Session: Communities: Traits And Functional Diversity 2
The volatility and periodicity of tree masting at the global scales: The role of species traits and phylogeny
Monday, August 2, 2021
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James Clark, Statistical Science, Duke University, Durham, NC, Benoit Courbaud, Mountain Ecosystem Research Unit, Cemagref - Grenoble, Saint-Martin-d'Hères, France, Valentin Journe, LESSEM, University of Grenoble Alpes, INRAE, St-Martin-d'Heres, France, Christopher L. Kilner, Duke University, Durham, NC, Georges Kunstler, UR EMGR, Irstea, St-Martin-d'Heres, France, Tong Qiu and Jennifer J. Swenson, Nicholas School of the Environment, Duke University, Durham, NC, C. Lane Scher, University Program in Ecology, Duke University, Durham, NC
Statistical Science, Duke University Durham, NC, USA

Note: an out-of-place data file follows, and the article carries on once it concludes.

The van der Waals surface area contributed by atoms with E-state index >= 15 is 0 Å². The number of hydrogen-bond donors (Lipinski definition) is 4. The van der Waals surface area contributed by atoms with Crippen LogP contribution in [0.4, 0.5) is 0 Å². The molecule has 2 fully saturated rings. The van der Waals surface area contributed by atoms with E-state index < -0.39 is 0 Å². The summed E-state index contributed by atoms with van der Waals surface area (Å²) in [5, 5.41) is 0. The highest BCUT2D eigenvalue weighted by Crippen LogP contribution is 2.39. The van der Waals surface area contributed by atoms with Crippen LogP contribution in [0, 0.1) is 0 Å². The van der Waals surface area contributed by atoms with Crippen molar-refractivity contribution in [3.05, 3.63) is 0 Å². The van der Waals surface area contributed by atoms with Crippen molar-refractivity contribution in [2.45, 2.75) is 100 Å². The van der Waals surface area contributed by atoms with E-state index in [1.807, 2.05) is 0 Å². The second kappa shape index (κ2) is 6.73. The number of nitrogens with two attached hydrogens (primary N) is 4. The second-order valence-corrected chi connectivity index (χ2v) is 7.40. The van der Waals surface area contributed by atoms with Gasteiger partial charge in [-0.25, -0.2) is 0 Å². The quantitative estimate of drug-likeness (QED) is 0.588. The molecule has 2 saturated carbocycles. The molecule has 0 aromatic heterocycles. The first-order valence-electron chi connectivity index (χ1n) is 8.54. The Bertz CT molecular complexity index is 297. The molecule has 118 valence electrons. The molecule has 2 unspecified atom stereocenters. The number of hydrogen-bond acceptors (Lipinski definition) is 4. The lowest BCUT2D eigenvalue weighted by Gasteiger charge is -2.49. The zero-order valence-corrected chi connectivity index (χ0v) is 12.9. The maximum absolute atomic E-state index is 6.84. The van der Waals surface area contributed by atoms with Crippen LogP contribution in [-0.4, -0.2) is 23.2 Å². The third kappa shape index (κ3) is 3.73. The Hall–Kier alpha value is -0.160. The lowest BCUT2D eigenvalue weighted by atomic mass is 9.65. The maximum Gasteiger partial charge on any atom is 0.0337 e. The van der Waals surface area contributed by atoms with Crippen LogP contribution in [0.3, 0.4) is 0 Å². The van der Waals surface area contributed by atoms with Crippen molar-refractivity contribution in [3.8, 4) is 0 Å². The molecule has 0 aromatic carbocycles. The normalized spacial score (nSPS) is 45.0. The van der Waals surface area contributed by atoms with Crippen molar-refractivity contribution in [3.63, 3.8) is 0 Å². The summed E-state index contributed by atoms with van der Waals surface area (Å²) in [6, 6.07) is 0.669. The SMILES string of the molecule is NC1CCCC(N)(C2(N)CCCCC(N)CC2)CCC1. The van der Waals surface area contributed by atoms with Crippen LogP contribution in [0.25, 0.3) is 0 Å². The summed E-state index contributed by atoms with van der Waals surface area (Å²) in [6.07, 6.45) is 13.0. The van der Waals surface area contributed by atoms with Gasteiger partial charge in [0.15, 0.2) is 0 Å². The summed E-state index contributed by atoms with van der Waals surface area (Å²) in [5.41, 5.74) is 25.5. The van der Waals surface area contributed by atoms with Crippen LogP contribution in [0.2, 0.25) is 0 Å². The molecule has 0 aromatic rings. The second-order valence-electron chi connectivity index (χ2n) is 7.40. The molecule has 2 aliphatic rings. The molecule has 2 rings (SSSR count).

Background/Question/Methods Understanding the masting phenomenon is a goal of forest and evolutionary ecology. Masting is the quasi-periodic, quasi-synchronous seed production at lagged intervals. Understanding the drivers and the consequences of masting require ways to quantify its distinguishing feature: the concentration of variance in low frequencies (long lags) and between individuals, all in the context of a variable environment. Current methods based on the coefficient of variation and its derivatives omit the basic attribute of frequency. Extracting mean intervals between events does not work, because there is no threshold value that distinguishes an event from background. Using the Masting Inference and Forecasting (MASTIF) network we estimated 18 million tree-years, incorporating uncertainty in parameters, process, and data, including dependence between trees and over time. We developed the mast score consisting of dual components, volatility and period, both of which emerge from the spectral density. Volatility quantifies the variance that is concentrated at low frequency (long lags). Periodicity is a variance-weighted (inverse) frequency (years), describing the tendency to lag reproductive effort. Application to 500 species across five continents revealed the relationships between volatility, periodicity, and seed mass and their dependence on phylogeny. Results/Conclusions Relationships between seed mass, volatility, and periodicity emerge from the year effects that remain after extracting effects of climate, tree size, and crowding. Across all species, seed mass is positively correlated with period (0.21 (CI = 0.12, 0.30)) and negatively correlated with volatility (-0.16 (-0.25, -.06)). For the majority of phylogenetic groups there is a positive correlation between period and volatility, although it is negative in one of the most volatile groups, Pinaceae (r = -0.27). The strongest positive correlations were observed within the Lauraceae (0.71), Ulmaceae (0.59), Euphorbiaceae (0.53), and Sapindaceae (0.49). Due to these phylogenetic differences, there is no overall correlation between period and volatility. Temperate and tropical species broadly overlap in terms of volatility and periodicity—there is no systematic difference between these major biomes in their tendency to generate volatile or periodic seed production. Thus, there is a general tendency for large-seeded species to mast at longer intervals, but it does not represent the dominant source of variation in reproductive effort. Results highlight the role of phylogenetic conservatism, while showing the connections between the components variation and seed mass at the level of families.